Aroldis Chapman to sign with the Reds
Cuban left-handed pitcher Aroldis Chapman, whose defection sparked a bidding war among major league teams that coveted his 100-mph fastball, agreed Sunday morning to sign for $30 million with the Cincinnati Reds, sources close the negotiations told Yahoo! Sports.
The 22-year-old Chapman’s value has steadily climbed since a Dec. 15 workout in Houston in which he wasn’t throwing at full speed and still hit 97 mph. His potential as a front-of-the-line starter intrigued teams from coast to coast.
The bidding increased from an initial $15.5 million offer from the Boston Red Sox in early December to the highest reported proposal of $23 million from Toronto a few days ago.
Chapman immediately becomes the top prospect in the Reds’ system and could join a dangerous young rotation if Edinson Volquez returns healthy from Tommy John surgery and Johnny Cueto and Homer Bailey develop. The Reds had been particularly quiet this offseason, sitting on a team that went 78-84 last year.
Where the 22-year-old Chapman begins the season – in the high minor leagues or in the Reds’ rotation – will likely depend on how he pitches in spring training. Scouts and executives who saw him at the Dec. 15 workout said Chapman has potential to be a No. 1 starter.
Few NL teams beyond the Reds and Marlins were linked to Chapman. The Houston Astros and Washington Nationals sent their general managers to the workout. The New York Mets were an intriguing possibility as well, fulfilling Chapman’s desire to play in a big city. Cincinnati, which could shed almost $20 million from its payroll after this year by declining options for Aaron Harang and Bronson Arroyo, stepped up at the end by offering only $2 million less than Jose Contreras received when he defected.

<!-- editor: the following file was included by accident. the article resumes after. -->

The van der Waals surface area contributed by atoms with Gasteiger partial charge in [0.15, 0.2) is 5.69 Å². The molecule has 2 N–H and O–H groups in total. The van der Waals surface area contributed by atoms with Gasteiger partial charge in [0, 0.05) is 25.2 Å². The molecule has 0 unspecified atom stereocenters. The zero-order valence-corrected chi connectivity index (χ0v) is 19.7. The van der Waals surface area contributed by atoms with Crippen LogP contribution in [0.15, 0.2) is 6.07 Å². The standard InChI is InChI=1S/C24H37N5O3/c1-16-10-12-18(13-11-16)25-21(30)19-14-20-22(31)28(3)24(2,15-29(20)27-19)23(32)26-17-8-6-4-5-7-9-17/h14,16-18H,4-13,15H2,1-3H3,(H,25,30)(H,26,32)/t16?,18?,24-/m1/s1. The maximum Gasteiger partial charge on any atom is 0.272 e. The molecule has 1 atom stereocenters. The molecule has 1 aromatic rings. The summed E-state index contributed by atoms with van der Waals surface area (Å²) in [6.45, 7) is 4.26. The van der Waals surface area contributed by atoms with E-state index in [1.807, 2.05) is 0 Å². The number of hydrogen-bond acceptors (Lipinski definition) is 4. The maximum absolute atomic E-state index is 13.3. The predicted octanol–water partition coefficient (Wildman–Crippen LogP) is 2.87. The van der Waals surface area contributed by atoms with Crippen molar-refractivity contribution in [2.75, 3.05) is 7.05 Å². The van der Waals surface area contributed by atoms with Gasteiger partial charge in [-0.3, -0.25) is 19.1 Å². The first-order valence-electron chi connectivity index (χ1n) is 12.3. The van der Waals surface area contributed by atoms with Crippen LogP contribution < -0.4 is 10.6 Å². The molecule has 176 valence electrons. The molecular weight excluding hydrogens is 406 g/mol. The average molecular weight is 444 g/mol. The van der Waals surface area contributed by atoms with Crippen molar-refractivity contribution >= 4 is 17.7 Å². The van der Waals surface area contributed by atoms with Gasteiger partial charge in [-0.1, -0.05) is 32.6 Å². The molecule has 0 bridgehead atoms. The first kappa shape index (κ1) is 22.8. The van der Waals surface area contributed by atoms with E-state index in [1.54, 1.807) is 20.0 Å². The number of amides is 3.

The increased interest coincided with Chapman firing Edwin Mejia, a fledgling agent who helped him establish residency in Andorra after he defected from the Cuban national team over the summer. His new agents, Randy and Alan Hendricks, are well-respected around baseball, and officials said they appreciated the transparency the Hendrickses applied to Chapman.
Because he spent his formative years in Cuba, Chapman was something of an unknown. His fastball was legendary, his slider dangerous and his changeup a potential plus pitch, but scouts had seen him a limited number of times – including during the World Baseball Classic last March – and were reluctant to engage in a blind bidding.
After the workout in Houston, many were convinced. The 6-foot-4 Chapman, not throwing at maximum effort, flashed good command of his breaking pitches in two short bullpen sessions. And his fastball led one front-office man to say, very simply, “It’s awesome.”
The Reds apparently agreed.